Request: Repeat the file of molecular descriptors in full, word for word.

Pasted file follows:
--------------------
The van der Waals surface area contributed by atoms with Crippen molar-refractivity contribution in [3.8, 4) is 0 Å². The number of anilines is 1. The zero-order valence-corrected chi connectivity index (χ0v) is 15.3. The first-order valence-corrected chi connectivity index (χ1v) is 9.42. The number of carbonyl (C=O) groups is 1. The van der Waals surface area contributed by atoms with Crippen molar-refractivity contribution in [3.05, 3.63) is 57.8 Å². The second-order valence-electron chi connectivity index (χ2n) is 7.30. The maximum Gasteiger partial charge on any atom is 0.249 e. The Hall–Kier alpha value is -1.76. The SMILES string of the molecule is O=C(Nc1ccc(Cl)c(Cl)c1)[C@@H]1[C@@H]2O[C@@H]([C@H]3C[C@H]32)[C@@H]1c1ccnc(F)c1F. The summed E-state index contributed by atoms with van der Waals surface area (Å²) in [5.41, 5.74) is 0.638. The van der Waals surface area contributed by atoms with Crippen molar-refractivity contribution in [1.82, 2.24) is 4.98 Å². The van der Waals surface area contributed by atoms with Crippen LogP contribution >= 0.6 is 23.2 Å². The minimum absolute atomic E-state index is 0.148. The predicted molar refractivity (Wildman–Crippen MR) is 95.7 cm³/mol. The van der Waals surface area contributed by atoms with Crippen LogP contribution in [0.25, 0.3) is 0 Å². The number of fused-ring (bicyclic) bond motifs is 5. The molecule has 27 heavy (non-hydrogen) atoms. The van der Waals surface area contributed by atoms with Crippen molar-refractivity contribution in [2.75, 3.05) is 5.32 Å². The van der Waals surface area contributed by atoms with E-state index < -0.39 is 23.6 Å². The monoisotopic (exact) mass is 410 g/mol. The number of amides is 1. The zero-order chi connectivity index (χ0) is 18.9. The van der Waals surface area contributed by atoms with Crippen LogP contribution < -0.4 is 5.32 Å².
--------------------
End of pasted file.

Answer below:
The van der Waals surface area contributed by atoms with Crippen molar-refractivity contribution in [3.8, 4) is 0 Å². The number of anilines is 1. The zero-order valence-corrected chi connectivity index (χ0v) is 15.3. The first-order valence-corrected chi connectivity index (χ1v) is 9.42. The number of carbonyl (C=O) groups is 1. The van der Waals surface area contributed by atoms with Crippen molar-refractivity contribution in [3.05, 3.63) is 57.8 Å². The second-order valence-electron chi connectivity index (χ2n) is 7.30. The maximum Gasteiger partial charge on any atom is 0.249 e. The Hall–Kier alpha value is -1.76. The SMILES string of the molecule is O=C(Nc1ccc(Cl)c(Cl)c1)[C@@H]1[C@@H]2O[C@@H]([C@H]3C[C@H]32)[C@@H]1c1ccnc(F)c1F. The summed E-state index contributed by atoms with van der Waals surface area (Å²) in [5.41, 5.74) is 0.638. The van der Waals surface area contributed by atoms with Crippen molar-refractivity contribution in [1.82, 2.24) is 4.98 Å². The van der Waals surface area contributed by atoms with Crippen LogP contribution >= 0.6 is 23.2 Å². The minimum absolute atomic E-state index is 0.148. The predicted molar refractivity (Wildman–Crippen MR) is 95.7 cm³/mol. The van der Waals surface area contributed by atoms with Crippen LogP contribution in [0.25, 0.3) is 0 Å². The number of fused-ring (bicyclic) bond motifs is 5. The molecule has 27 heavy (non-hydrogen) atoms. The van der Waals surface area contributed by atoms with Crippen molar-refractivity contribution in [2.75, 3.05) is 5.32 Å². The van der Waals surface area contributed by atoms with E-state index < -0.39 is 23.6 Å². The monoisotopic (exact) mass is 410 g/mol. The number of amides is 1. The zero-order chi connectivity index (χ0) is 18.9. The van der Waals surface area contributed by atoms with Crippen LogP contribution < -0.4 is 5.32 Å².